Harvard Business Review
Originally posted February 15, 2019
Here is an excerpt:
Unjust accountability systems. When an organization’s processes for measuring employee contributions is perceived as unfair or unjust, we found it is 3.77 times more likely to have people withhold or distort information. We intentionally excluded compensation in our research, because incentive structures can sometimes play disproportionate roles in influencing behavior, and simply looked at how contribution was measured and evaluated through performance management systems, routine feedback processes, and cultural recognition. One interviewee captured a pervasive sentiment about how destructive these systems can be: “I don’t know why I work so hard. My boss doesn’t have a clue what I do. I fill out the appraisal forms at the end of the year, he signs them and sends them to HR. We pretend to have a discussion, and then we start over. It’s a rigged system.” Our study showed that when accountability processes are seen as unfair, people feel forced to embellish their accomplishments and hide, or make excuses for their shortfalls. That sets the stage for dishonest behavior. Research on organizational injustice shows a direct correlation between an employee’s sense of fairness and a conscious choice to sabotage the organization. And more recent research confirms that unfair comparison among employees leads directly to unethical behavior.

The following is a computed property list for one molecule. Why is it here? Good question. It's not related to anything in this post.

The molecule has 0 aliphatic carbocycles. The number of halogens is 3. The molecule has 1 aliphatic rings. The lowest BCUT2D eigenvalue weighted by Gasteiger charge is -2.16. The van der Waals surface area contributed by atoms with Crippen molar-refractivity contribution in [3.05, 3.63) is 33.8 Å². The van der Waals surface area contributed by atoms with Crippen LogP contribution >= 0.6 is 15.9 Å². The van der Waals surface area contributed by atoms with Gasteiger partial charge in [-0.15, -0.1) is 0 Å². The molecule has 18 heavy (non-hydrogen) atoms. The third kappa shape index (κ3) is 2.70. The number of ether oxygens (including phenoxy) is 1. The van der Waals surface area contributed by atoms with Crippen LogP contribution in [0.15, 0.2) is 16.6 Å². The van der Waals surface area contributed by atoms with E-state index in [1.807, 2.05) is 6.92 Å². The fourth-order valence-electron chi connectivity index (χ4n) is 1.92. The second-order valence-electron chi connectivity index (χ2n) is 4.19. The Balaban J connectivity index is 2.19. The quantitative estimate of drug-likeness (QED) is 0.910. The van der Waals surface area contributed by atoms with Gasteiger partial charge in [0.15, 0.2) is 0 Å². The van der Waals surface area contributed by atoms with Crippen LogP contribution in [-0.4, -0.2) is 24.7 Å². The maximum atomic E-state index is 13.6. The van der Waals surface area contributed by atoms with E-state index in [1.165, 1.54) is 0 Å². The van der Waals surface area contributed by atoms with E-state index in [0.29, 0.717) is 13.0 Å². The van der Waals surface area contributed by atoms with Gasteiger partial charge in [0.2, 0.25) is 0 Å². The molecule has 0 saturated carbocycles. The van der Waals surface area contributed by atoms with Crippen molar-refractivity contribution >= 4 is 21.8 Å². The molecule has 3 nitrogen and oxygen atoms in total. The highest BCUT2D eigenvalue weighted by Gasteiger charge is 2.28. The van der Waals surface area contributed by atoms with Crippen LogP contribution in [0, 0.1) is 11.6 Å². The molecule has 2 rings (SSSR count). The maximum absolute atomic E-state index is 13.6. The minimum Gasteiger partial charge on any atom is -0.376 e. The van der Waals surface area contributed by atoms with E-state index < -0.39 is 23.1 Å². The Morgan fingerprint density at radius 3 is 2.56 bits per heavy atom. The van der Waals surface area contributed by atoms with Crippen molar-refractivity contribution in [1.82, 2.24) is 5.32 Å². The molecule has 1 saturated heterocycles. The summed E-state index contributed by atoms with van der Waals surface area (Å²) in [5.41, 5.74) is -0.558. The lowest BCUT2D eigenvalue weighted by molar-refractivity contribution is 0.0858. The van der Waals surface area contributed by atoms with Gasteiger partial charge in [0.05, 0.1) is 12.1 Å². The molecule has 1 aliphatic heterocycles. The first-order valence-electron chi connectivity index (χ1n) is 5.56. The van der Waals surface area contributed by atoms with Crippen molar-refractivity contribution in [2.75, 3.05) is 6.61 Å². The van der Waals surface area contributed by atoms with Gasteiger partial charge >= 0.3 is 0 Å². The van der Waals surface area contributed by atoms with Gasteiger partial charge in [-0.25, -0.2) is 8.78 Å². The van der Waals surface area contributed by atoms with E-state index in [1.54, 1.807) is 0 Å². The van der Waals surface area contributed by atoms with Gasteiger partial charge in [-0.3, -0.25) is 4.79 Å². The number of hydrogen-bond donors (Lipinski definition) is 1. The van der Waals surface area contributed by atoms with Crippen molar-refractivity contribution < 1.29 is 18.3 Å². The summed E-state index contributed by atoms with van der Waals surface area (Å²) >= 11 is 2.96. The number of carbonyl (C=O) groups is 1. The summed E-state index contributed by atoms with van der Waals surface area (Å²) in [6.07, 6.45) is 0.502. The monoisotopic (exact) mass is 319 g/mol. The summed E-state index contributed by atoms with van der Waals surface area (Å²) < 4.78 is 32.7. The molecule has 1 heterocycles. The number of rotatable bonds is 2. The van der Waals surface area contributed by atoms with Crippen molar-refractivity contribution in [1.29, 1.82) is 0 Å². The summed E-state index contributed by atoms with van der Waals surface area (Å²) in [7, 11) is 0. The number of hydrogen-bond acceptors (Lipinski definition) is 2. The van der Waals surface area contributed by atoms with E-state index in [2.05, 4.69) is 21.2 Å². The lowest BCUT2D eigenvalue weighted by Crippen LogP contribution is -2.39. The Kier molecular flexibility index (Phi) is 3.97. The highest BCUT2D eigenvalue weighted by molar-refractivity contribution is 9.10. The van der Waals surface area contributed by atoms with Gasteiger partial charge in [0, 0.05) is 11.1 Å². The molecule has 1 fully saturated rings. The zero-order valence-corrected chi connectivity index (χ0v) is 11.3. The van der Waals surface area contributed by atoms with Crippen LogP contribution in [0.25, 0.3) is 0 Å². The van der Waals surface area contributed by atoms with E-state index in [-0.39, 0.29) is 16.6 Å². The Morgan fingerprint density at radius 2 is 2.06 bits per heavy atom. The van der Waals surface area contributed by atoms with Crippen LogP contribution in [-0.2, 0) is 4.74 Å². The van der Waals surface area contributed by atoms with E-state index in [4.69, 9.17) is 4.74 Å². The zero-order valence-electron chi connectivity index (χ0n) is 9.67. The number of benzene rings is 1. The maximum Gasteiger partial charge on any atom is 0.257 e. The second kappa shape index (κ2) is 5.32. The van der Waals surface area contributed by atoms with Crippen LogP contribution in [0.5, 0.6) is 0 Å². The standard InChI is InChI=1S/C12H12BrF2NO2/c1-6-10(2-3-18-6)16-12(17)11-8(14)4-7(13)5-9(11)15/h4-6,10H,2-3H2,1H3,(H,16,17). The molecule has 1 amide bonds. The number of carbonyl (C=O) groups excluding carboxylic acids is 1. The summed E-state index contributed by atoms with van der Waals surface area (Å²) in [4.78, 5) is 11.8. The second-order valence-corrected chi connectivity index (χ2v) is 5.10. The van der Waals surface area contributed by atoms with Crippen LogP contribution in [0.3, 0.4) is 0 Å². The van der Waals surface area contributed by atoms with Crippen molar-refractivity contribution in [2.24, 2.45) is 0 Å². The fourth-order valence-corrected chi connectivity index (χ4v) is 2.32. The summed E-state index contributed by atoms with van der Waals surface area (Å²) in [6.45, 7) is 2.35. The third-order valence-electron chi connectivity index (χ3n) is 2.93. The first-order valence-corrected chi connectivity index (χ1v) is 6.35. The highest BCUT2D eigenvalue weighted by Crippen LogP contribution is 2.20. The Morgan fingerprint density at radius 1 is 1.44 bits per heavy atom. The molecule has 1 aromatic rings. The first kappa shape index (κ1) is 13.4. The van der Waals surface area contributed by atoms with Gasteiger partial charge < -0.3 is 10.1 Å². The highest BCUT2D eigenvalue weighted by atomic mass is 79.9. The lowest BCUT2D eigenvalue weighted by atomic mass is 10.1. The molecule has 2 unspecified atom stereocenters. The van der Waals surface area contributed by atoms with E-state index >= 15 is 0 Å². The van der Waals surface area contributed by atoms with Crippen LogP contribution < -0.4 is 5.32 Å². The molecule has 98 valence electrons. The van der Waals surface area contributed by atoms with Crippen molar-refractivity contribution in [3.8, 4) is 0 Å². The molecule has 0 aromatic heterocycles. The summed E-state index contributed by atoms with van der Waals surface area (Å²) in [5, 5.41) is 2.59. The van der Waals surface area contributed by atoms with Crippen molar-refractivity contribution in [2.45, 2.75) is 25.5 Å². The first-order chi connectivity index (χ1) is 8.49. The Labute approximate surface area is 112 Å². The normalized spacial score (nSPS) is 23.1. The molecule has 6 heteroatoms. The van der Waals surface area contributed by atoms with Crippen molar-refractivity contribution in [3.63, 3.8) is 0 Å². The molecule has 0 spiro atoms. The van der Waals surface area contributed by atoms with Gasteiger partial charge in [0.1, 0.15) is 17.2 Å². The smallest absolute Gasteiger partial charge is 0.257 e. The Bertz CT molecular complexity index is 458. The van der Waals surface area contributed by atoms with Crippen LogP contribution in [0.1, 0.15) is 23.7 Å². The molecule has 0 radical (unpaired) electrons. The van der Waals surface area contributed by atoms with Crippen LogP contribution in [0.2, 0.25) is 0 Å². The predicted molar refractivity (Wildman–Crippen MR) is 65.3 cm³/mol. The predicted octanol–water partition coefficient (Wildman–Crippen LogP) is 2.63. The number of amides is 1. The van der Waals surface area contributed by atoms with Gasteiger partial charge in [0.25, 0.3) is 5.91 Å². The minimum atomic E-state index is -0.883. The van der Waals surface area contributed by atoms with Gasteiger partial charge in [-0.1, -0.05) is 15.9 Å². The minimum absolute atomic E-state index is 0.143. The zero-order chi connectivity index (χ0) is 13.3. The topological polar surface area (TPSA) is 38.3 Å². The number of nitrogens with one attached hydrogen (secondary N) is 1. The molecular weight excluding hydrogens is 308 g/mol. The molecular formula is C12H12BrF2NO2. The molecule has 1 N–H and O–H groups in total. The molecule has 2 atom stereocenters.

Fortunately, our statistical models show that even a 20% improvement in performance management consistency, as evidenced by employees belief that their contributions have been fairly assessed against known standards, can improve truth telling behavior by 12%.
The info is here.